Saturday, November 22, 2003

A Roll with Dyce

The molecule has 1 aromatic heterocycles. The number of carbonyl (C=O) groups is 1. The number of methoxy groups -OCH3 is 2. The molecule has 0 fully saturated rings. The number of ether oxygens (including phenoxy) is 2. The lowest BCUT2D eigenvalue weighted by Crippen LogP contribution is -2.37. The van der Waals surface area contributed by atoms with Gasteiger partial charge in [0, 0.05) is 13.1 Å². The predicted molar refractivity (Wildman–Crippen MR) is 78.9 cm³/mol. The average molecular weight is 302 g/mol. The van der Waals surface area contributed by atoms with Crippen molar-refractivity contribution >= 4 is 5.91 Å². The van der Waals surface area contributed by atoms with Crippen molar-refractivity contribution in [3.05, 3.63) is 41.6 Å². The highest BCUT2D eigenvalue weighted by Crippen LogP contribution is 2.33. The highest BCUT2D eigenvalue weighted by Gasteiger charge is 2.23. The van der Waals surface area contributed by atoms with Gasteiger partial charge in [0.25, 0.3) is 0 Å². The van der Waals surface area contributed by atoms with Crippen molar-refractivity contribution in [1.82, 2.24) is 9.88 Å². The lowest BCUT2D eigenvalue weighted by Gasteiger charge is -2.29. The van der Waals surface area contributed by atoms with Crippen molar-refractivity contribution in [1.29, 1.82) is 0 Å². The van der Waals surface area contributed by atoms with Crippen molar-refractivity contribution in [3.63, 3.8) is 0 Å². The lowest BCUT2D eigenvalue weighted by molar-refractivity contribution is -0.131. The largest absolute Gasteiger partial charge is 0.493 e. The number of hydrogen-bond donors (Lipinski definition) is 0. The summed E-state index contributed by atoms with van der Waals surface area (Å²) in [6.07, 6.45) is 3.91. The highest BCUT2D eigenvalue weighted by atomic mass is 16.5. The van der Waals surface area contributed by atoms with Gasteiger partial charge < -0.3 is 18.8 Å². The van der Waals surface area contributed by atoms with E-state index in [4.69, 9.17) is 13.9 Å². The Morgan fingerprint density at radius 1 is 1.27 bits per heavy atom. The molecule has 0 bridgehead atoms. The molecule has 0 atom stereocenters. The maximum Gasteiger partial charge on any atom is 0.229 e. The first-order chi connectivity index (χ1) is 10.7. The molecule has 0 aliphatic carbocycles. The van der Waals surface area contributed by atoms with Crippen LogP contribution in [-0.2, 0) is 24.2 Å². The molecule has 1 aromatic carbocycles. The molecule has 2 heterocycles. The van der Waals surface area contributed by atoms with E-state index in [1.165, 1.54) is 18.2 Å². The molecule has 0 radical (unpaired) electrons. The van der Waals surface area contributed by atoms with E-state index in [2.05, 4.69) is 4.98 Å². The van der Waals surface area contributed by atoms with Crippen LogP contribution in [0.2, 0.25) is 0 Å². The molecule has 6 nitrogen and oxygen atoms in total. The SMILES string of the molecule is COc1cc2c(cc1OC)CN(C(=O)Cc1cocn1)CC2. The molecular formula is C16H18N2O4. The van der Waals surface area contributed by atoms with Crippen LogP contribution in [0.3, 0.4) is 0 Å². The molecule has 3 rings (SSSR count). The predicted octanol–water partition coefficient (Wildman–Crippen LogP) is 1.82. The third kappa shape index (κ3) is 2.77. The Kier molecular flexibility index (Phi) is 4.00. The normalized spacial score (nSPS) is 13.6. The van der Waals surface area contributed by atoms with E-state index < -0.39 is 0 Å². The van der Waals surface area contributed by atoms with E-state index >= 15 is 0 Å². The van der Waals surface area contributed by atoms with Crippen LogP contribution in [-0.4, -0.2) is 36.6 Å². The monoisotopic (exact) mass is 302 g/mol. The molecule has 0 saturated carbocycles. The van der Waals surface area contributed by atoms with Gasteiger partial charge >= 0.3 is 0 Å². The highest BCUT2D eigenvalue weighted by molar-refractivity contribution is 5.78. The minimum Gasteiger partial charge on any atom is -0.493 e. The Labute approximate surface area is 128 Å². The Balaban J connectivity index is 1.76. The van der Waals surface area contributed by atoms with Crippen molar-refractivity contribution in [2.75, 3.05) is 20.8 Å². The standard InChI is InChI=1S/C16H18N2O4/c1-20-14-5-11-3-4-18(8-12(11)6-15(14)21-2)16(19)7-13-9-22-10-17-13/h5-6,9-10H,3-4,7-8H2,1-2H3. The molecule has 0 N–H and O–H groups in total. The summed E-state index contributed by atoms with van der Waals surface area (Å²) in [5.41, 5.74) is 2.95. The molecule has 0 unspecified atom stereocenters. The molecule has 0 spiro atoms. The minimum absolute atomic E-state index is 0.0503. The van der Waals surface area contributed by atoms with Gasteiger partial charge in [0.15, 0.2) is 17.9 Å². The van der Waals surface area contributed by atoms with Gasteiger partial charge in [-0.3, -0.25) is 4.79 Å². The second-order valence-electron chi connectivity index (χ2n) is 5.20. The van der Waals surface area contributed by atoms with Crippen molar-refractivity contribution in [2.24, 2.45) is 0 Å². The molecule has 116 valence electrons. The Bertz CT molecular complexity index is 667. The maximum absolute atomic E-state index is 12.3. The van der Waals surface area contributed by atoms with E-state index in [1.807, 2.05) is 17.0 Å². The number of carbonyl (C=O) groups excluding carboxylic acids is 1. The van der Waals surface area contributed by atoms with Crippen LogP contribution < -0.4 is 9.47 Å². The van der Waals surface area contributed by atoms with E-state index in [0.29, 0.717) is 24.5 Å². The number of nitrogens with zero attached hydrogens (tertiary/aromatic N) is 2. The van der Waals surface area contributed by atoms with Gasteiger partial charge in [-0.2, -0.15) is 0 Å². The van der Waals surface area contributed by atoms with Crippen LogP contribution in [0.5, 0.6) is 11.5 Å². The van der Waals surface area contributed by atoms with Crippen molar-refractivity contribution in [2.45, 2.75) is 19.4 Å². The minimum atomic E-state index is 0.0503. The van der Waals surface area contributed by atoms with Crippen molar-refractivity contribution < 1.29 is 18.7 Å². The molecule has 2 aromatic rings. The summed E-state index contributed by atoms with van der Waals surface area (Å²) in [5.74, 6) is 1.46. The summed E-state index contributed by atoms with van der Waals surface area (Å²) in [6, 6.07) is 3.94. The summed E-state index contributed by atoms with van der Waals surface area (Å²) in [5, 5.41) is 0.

When I woke up this morning I remembered a dream I had just had. My maternal grandfather, my father, and I were walking downtown. My father went off ahead to get the car and my grandfather and I continued along. He was the older version of himself that I remember from my childhood, but before he had become ill approaching his passing. I felt bad having him walk as far as we seemed to need to walk and offered him my sympathy. He told me that he preferred to be in the streets, amongst the bustle of the masses rather than in a car, isolated from it all. I imagined the dampened sounds of the outside world and the white noise of the ventilation fan as I rode shotgun in a car, watching the action outside pass by without any conversation with the driver. I agreed with my grandfather and really began to take in all the sensations of the street and feel alive. I realized at that moment that there were Christmas carols playing. Two men passed us by on inline skates and all of a sudden my grandfather and I were skating. He started ahead and asked me if I remembered talking to him about what happens to our "stuff" when we die. I immediately became aware that he was going to die. He said that he used to believe that nothing happened, but that where he was in life had him believing something different. He made some comment regarding our dirty underwear as he skated out of earshot. I caught up to him at the top of a hill and when he turned around I told him that we better wait there for my father to arrive with the car. I was imagining my frail grandfather trying to skate down a hill when he lost his balance and fell backwards off the road into a sort of ditch. I feared not only for his safety but for his life and rushed to him. I found him laughing loudly. His laughter stopped and his expression became confused and helpless. I asked him to put his arms around my neck so that I could pull him out. I hauled him up onto the street and ended up sitting with him in my arms like a child. I was weeping and feared that this would be his end. I didn't want to lose him again. I held him tight rocking in a rhythmic trance. My father arrived with the car and I motioned for him to come help. Then I woke up. I started to cry. Once I recovered myself I wrote it all down in my journal, my paper and pen journal. I never cried when my grandfather died. I always felt that crying at funerals was a selfish act, that it was not sadness for the person who died but sadness for yourself and dwelling on how their death was going to impact your life. I thought it was better to fondly remember the past with them than to fearfully imagine the future without them. Neither of those perspectives fills the hole that exists right there at any given moment. I guess this dream is telling me, among other things, that in some way, he is still with me. Thanks Grandpa, I'll see ya around.

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